This week's Booking Through Thursday is:
Okay, show of hands … who has read Shakespeare OUTSIDE of school
required reading? Do you watch the plays? How about movies? Do you love
him? Think he’s overrated?
I have to admit that the only Shakespeare I've read apart from my studies is his poetry, but that's not because I don't like the plays. It's simply that plays aren't designed to be read silently to yourself - that's what makes them so dull and lifeless when you see them on the page.
I've seen a few of his plays performed live by an outdoor theatre group that used to visit the town I grew up in every summer, and it really is the expression, the actions between the words, that brings it to life. I prefer the comedies, Much Ado About Nothing being perhaps my favourite, with Twelfth Night a close second.
While most of the film adaptations I've seen have been wonderful, a few don't quite work, for me. I think one of the amazing things about Shakespeare's work is how timeless it is - it's about essential human passions, love, pride, jealousy, ambition, and so on - and people will always be that way, no matter how much time has passed. If you think just how many successful modern adaptations have been made of the plays he wrote 400 years ago, I think that's pretty impressive. 10 Things I Hate About You is great, as is Joss Whedon's adaptation of Much Ado About Nothing. Much Ado was actually very interestingly done - it was shot entirely in black and white, and none of the dialogue was modernised, but it was set in fairly recent years, with modern clothing and context. I thought it was very clever and it was amazing how well it worked, with the combination of old and new balancing together perfectly. I don't think that the Leonardo DiCaprio version of Romeo and Juliet works anywhere near as well, however - the original language didn't really fit the modern style or scenario, and the action had obviously been stretched to its limits to allow the language to remain in place.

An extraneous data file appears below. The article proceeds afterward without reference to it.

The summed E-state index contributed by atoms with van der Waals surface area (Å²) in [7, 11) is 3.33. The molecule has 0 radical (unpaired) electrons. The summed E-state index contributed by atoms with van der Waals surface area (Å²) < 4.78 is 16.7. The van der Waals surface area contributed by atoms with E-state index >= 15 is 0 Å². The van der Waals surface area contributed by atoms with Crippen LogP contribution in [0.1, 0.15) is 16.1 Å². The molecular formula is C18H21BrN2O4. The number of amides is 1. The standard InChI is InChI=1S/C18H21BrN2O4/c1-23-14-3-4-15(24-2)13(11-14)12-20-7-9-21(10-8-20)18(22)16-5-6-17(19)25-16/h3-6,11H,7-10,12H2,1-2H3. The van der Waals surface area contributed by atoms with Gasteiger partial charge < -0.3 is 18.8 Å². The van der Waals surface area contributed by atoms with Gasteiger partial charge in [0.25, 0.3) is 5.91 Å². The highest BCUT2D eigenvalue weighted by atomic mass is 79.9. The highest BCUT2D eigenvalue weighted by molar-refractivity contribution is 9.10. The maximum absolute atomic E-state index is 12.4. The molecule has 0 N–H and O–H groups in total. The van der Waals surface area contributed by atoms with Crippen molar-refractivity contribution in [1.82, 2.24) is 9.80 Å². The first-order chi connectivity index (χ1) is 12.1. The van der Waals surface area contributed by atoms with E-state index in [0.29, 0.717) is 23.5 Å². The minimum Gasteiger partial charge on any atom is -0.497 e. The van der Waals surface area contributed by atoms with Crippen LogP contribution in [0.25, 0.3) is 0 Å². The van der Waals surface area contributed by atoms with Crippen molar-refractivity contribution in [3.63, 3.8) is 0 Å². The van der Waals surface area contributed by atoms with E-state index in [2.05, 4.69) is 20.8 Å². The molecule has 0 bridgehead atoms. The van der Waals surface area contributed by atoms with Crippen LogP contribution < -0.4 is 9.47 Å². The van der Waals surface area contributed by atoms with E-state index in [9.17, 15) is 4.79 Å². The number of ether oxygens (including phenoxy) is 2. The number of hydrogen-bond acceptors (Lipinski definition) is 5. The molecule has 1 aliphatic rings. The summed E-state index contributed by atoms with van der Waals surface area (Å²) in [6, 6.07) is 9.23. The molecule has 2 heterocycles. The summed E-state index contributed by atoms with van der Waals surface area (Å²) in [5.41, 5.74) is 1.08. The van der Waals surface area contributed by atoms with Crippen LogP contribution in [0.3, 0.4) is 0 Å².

As to my opinions of Shakespeare himself as a writer, I wouldn't say that I love him unconditionally. At such a distance of time, it's very difficult to prove that all of it actually IS his work, and given the absence of copyright laws and the collaboration culture of the time, it seems likely that the vast majority of it is at least heavily influenced by co-writers or leading actors. While many of his plays stand out as incredible timeless classics, there are a few less well regarded ones more condemned to obscurity, but I do think that most of his work shows him to be a very impressive playwright, with a wonderful understanding of human nature.